PHP Meeting Recap – October 23rd

This recap is a summary of this week’s PHPPHP The web scripting language in which WordPress is primarily architected. WordPress requires PHP 5.6.20 meeting. It highlights the ideas and decisions which came up during that meeting, both as a means of documenting and to provide a quick overview for those who were unable to attend.

The meeting’s chat log.

Attendees: @charliespider @davidvee @jdgrimes @joyously @nerrad @schlessera

Chat Summary

This meeting once again revolved around discussing the “Before Upgrading PHP” section.

We started by discussing the freshly introduced topic “Find replacements for incompatible plugins“, with the following observations:

  • Some plugins can be easily fixed in a matter of minutes by a developer. This is out of reach for most end users, though.
  • Replacing a broken pluginPlugin A plugin is a piece of software containing a group of functions that can be added to a WordPress website. They can extend functionality or add new features to your WordPress websites. WordPress plugins are written in the PHP programming language and integrate seamlessly with WordPress. These can be free in the WordPress.org Plugin Directory https://wordpress.org/plugins/ or can be cost-based plugin from a third-party involves not only finding a suitable replacement but also migrating existing data between plugins. The involved effort can be quite substantial and deeply technical.
  • Providing actual recommendations on what plugin replacements to use is once again difficult to do in an “official capacity”, as it has a direct impact on the market around plugins.
  • Current search in the plugin repository is inadequate for this task. It needs more filtering / tagging / categorization tools (without just collecting spam of course) (meta tracTrac An open source project by Edgewall Software that serves as a bug tracker and project management tool for WordPress. #2753), but it would also profit from an actual “Similar plugins” functionality (meta trac #3208).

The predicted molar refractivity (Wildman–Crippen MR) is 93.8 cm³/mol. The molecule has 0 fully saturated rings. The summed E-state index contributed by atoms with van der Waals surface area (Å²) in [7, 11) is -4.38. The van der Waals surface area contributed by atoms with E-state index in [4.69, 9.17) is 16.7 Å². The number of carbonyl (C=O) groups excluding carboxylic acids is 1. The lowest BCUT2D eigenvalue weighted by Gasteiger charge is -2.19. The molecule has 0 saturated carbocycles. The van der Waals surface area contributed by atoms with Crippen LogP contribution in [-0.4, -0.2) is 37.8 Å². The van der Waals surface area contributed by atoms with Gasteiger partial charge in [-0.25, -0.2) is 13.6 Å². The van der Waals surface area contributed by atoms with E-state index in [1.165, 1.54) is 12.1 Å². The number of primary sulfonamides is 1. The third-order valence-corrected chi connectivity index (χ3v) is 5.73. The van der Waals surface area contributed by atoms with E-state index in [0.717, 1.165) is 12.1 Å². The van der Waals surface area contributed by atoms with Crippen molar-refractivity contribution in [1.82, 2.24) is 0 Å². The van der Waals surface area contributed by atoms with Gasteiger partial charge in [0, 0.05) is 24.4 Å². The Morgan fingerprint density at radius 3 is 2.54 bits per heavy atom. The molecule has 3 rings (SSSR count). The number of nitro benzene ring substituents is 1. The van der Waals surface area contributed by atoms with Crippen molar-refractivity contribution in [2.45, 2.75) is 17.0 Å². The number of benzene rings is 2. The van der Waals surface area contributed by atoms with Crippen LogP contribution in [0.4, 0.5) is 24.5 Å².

• To avoid end users hitting a lot of incompatible plugins, we should investigate running the compatibility scanner over the entire plugin repository and directly email the plugin authors. Some of these issues might then already be taken care of at the time the end users run their own checks.
  • We have to makemake A collection of P2 blogs at make.wordpress.org, which are the home to a number of contributor groups, including core development (make/core, formerly "wpdevel"), the UI working group (make/ui), translators (make/polyglots), the theme reviewers (make/themes), resources for plugin authors (make/plugins), and the accessibility working group (make/accessibility). sure we don’t inadvertently communicate a message along the lines of “most free plugins are broken, WordPress can only reliably be used with premium plugins”.

We followed this by discussing how to best approach the #marketing team. We opted to create a Google Doc that will contain a distilled version of all of our remarks so that we have something usable to provide as a starting point. We’ll collaborate on filling out this document, to have it represent a shortened overview of what we gathered in the “Before Upgrading PHP” section on our issue tracker.

Next week’s meeting

The next meeting will take place on Monday, October 30, 2017 at 18:00 UTC, as always in #core-php, and its agenda will be to go over the “Before Upgrading PHP” document that we will hand over to the marketing team to get their help with writing the copy. If you have suggestions about this but cannot make the meeting, please leave a comment on this post so that we can take them into account. See you next week!

#core-php, #php, #summary